Netflix Earnings Soar 135%, But Miss; Subscriber Gains, Outlook Are Strong

Investor's Business Daily

Netflix (NFLX) earnings more than doubled in Q2, though that missed estimates by a penny. But subscriber growth beat, as the online video streaming giant set a September launch for six new European markets.

The Los Gatos, Calif.-based company expects Q3 profit of 89 cents, below consensus estimates of $1.06, mainly on costs for expanding into Germany, France, Austria, Switzerland, Belgium and Luxembourg. Wall Street had expected a Q4 launch.

Netflix didn't give a revenue target for Q3, as usual. Top-line growth will grow 25% in the September quarter, analysts predict.

Netflix said it earned $1.15 a share in the June quarter, up 134% from a year earlier, but just below views for $1.16. It was the sixth straight quarter of triple-digit growth.

Sales rose 25% to $1.34 billion, a hair above estimates for $1.334 billion and the best gain in 10 quarters.

Netflix's stock edged up about 1% in after-hours trading Monday. During the regular session, shares closed nearly 2% higher to 451.95. The stock has gained 23% in 2014, hitting a record high of 475.87 on July 2.

After posting triple-digit EPS growth the last five quarters, Netflix's profit growth had been expected to slow as a result of its international expansion.

Overseas Isn't The New Black

"This launch into markets with over 60 million broadband households will significantly increase our European presence and raise our current international addressable market to over 180 million broadband households, or two times the number of current U.S. broadband households," said CEO Reed Hastings and CFO David Wells in a letter to shareholders.

Netflix currently operates in the U.K., Ireland, the Netherlands and Scandinavia, as well as Canada and parts of Latin America. While existing overseas markets may turn profitable by year-end, the international segment will remain in the red because of its expansion.

"We expect a consolidated contribution loss of $42 million for the international segment in Q3," Hastings and Wells wrote. "Even after our upcoming expansion in Europe, we'll only address about one-third of current global broadband households, providing a great opportunity to build on our international success beyond 2014.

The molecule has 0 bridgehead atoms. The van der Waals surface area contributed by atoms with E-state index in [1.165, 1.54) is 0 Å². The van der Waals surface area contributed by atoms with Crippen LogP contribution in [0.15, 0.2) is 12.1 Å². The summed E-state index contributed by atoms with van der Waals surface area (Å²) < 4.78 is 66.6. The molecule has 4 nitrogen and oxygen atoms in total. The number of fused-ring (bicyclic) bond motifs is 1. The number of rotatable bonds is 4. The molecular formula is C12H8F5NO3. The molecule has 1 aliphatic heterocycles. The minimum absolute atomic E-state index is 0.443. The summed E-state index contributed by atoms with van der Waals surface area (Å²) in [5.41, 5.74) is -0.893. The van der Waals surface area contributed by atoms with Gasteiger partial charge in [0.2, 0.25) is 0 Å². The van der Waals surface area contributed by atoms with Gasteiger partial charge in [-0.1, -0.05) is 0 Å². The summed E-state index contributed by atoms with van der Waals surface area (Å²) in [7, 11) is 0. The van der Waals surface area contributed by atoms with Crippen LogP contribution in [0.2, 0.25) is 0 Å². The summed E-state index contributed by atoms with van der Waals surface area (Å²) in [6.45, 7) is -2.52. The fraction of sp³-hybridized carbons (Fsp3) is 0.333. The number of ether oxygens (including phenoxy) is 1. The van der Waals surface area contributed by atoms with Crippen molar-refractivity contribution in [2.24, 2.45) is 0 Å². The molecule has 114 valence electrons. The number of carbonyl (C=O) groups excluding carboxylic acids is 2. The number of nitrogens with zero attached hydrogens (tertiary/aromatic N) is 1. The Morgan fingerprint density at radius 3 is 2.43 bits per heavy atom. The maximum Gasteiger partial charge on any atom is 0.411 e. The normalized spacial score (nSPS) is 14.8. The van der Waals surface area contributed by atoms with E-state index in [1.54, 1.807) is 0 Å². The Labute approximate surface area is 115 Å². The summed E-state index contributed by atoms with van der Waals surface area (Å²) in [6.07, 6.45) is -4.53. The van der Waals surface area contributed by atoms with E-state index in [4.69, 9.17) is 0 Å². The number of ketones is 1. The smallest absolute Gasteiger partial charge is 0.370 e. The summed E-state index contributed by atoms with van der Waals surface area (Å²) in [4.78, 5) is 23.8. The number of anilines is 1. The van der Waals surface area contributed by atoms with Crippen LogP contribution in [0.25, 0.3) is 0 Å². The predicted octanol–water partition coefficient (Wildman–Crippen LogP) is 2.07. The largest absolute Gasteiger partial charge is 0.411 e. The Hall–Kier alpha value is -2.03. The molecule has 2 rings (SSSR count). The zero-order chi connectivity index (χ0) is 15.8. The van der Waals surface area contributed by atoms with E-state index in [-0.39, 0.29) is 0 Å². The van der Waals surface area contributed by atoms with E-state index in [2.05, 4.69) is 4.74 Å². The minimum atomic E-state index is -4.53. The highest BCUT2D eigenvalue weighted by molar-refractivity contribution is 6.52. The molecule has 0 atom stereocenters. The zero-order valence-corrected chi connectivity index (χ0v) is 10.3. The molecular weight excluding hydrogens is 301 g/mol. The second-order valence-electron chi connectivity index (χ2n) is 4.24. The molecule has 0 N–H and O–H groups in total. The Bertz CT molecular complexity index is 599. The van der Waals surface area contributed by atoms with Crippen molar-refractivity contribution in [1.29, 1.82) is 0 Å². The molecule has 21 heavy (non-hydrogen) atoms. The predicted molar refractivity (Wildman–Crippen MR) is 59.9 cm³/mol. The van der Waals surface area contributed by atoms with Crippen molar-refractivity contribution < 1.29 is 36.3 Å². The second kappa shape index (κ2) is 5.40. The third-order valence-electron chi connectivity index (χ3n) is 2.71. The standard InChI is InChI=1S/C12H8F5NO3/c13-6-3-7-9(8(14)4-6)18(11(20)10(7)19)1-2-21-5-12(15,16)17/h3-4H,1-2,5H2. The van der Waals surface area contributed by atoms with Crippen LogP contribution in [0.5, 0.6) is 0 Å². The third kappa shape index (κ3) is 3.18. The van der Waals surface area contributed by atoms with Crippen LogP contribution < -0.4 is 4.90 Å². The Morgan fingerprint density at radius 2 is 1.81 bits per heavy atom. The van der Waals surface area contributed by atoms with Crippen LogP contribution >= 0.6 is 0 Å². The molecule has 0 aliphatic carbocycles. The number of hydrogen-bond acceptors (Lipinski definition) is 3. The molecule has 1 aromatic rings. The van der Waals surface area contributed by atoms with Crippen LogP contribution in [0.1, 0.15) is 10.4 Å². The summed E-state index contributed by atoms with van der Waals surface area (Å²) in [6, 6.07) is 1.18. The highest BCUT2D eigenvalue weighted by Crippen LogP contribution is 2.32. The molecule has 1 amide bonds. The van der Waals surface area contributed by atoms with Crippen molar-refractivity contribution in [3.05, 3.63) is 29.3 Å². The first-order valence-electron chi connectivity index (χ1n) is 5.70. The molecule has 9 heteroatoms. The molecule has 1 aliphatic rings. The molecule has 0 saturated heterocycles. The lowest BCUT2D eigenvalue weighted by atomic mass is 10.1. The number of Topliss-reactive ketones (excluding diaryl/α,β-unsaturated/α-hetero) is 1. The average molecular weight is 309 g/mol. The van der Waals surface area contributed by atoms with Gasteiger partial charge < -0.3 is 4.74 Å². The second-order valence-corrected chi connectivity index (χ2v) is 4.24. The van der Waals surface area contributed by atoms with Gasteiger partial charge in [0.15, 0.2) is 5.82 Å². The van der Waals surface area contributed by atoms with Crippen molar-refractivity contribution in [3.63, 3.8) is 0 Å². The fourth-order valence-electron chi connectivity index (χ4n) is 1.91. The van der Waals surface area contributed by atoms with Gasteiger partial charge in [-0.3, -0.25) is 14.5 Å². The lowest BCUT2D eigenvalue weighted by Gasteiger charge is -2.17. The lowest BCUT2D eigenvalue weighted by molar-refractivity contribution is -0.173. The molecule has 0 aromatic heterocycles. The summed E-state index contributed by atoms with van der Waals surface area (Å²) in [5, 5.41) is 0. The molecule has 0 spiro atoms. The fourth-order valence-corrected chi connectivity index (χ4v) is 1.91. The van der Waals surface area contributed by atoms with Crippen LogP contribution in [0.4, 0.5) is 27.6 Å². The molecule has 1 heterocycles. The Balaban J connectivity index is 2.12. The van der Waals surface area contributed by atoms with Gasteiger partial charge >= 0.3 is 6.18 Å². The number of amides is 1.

In Q2, Netflix added 1.152 million paid international subscribers, up from 683,000 a year earlier, beating estimates. It added 708,000 paid U.S. customers, about the same as a year earlier.

As of June 30, Netflix had 35.1 million online subscribers in the U.S. and 12.9 million overseas.

Big User Growth In Q3In Q3, Netflix forecast 1.33 million U.S. subscriber additions and 2.36 million overseas, well ahead of the consensus for a total of 2.9 million. Analysts had expected 1.6 million foreign user adds.

Q2 is typically Netflix's seasonally softest quarter for new subscribers, as is the case with pay-TV companies like Comcast (CMCSA), which reports Tuesday morning.

In May, Netflix raised prices for new U.S. members by $1 to $8.99 monthly. Existing Netflix subscribers are exempt for two years, so analysts don't expect a material impact to revenue until 2016. It also raised prices by a similar amount overseas.

Original Content Key

Netflix has stepped up investments in original content, such as the show "House of Cards," lessening its emphasis on movies and older TV shows. Season two of "Orange Is the New Black" started in June, possibly boosting Q2 subscriber adds, analysts say.

Q3 and Q4 are expected to benefit from season two of "Hemlock Grove," two new series — "Marco Polo" and "BoJack Horseman" — and up to three kids series.

Netflix's ability to create hits remains key, analysts say, as rivals Amazon.com (AMZN), Hulu and cable networks also shift investments to original content.

Aside from programming costs, expected to hit $3 billion in 2014, Netflix's overseas expansion has been a focus of analysts.

In Europe, Netflix faces competition from Amazon in the U.K. as well as pay-TV incumbents BSkyB, Vivendi and 21st Century Fox (FOXA). Europe's incumbents have exclusive distribution agreements for U.S. content, including Hollywood films, which could impact Netflix's growth, analysts say.

Netflix reportedly has been in talks with Germany's Deutsche Telekom. The phone giant may agree to offer Netflix's streaming service to its broadband customers. Deutsche Telekom has 12 million broadband users, about a 40% share, in Germany.

In the U.K., Netflix has a distribution pact with Liberty Global-controlled Virgin Media. The largest U.S. cable TV operators, though, have yet to offer a Netflix app on their set-top boxes.

Netflix Vs. Comcast

Netflix opposes the merger of Comcast and Time Warner Cable (TWC), the two largest cable TV firms. Federal regulators are reviewing that deal.

Netflix in February agreed to pay Comcast for ensuring smooth connections to its cable network, a move to improve customers' download speeds. Netflix, though, has asked the Federal Communications Commission to take a closer look at such network "peering" arrangements. Apple (AAPL) reportedly has also been in talks with Comcast over a streaming video service it's said to be building.

Aside from pay-TV mergers, other media consolidation could impact Netflix, analysts say. Time Warner (TWX), which owns HBO, last week rebuffed a takeover offer by Rupert Murdoch-controlled 21st Century Fox. HBO has close cable TV ties.

Netflix's legacy DVD-by-mail business continues to decline.

In Q2, Netflix said it lost 342,000 DVD customers, in line with estimates. It ended Q2 with 6.2 million paid DVD subscribers, down from 7.4 million a year earlier.

Netflix has been encouraging members to switch to its streaming video service and has quit advertising and promoting its DVD business, which is still profitable.

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